The United Kingdom (UK) Home Office has been slammed for failing the Windrush Generation in its handling of a designated compensation scheme.
The scheme was launched in 2019 as part of a set of measures to right historical wrongs experienced by the generation and their families.
Scrutiny was brought to bear in the 2017 Windrush Scandal after the Home Office illegally sought to remove many members of the Windrush Generation on the grounds that they had no right of residency in the UK.
A report released by the House of Commons on Tuesday highlighted that some Windrushers have died before their claims have been dealt with and final payments have only been received for 412 of the 2,367 claims submitted.
Waiting victims have also been frustrated by the Home Office’s refusal to set deadlines, reflecting their lack of urgency to improve the speed of compensation.
Further, the department has only processed four of 132 claims made on behalf of the estate of someone who has died.
“The department designed a scheme that was too complex and difficult for the claimants to engage with and failed to launch the scheme with adequate capacity to run it, and it has played catch-up ever since,” read a section of the report.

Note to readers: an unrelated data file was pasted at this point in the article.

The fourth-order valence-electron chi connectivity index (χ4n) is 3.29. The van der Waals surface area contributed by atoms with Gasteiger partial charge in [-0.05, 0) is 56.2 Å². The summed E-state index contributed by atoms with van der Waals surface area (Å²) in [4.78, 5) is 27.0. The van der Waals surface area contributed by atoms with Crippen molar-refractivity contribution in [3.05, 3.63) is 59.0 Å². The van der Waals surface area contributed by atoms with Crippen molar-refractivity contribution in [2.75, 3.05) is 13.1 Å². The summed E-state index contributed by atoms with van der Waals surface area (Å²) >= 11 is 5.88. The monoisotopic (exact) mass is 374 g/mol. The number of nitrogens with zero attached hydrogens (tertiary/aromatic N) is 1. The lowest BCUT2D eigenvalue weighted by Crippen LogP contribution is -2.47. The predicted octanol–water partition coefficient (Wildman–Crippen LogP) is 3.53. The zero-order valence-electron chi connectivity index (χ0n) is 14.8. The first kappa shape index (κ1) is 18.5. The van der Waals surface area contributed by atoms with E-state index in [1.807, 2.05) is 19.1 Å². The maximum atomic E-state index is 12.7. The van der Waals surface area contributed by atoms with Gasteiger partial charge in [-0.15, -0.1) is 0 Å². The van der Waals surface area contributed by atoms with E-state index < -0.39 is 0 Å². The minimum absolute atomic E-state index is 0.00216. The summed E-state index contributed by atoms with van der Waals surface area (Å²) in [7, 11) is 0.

The report confirmed the views of outgoing British high commissioner to Jamaica, Asif Ahmad, who recently admitted in a Gleaner interview that the compensation scheme process has been painfully slow.
The House of Commons Committee of Public Accounts has recommended that the department must, as a matter of urgency, speed up its processing of payments.
The committee also requested an update due at the end of August on the Home Office’s performance and its progress against internal targets.
Another issue uncovered in the report was that of staffing in the Home Office.
When the scheme was launched, the department only had six caseworkers to process claims, compared to the 125 it considered it would need.
“It has never caught up and appears to still be significantly understaffed,” the report said.
Responding to the findings of the report, chairman of the Windrush National Organisation, Dr Desmond Jaddoo, asserted that there is a “culture in the Home Office of doing things quite slowly and that needs to change”.
He reasoned that priority needs to be given, not just in engaging with the Windrush Generation, but ensuring that they are compensated as soon as possible.
“People are dying. No one is getting any younger and clearly people need to enjoy a reasonable quality of life that they missed out on. We must not lose sight of the fact that no amount of compensation will ever replace the hurt that many people have suffered,” he explained.
Jaddoo added that the organisation he chairs sees the importance of ensuring that people obtain their status and if, they have suffered losses, they are compensated appropriately.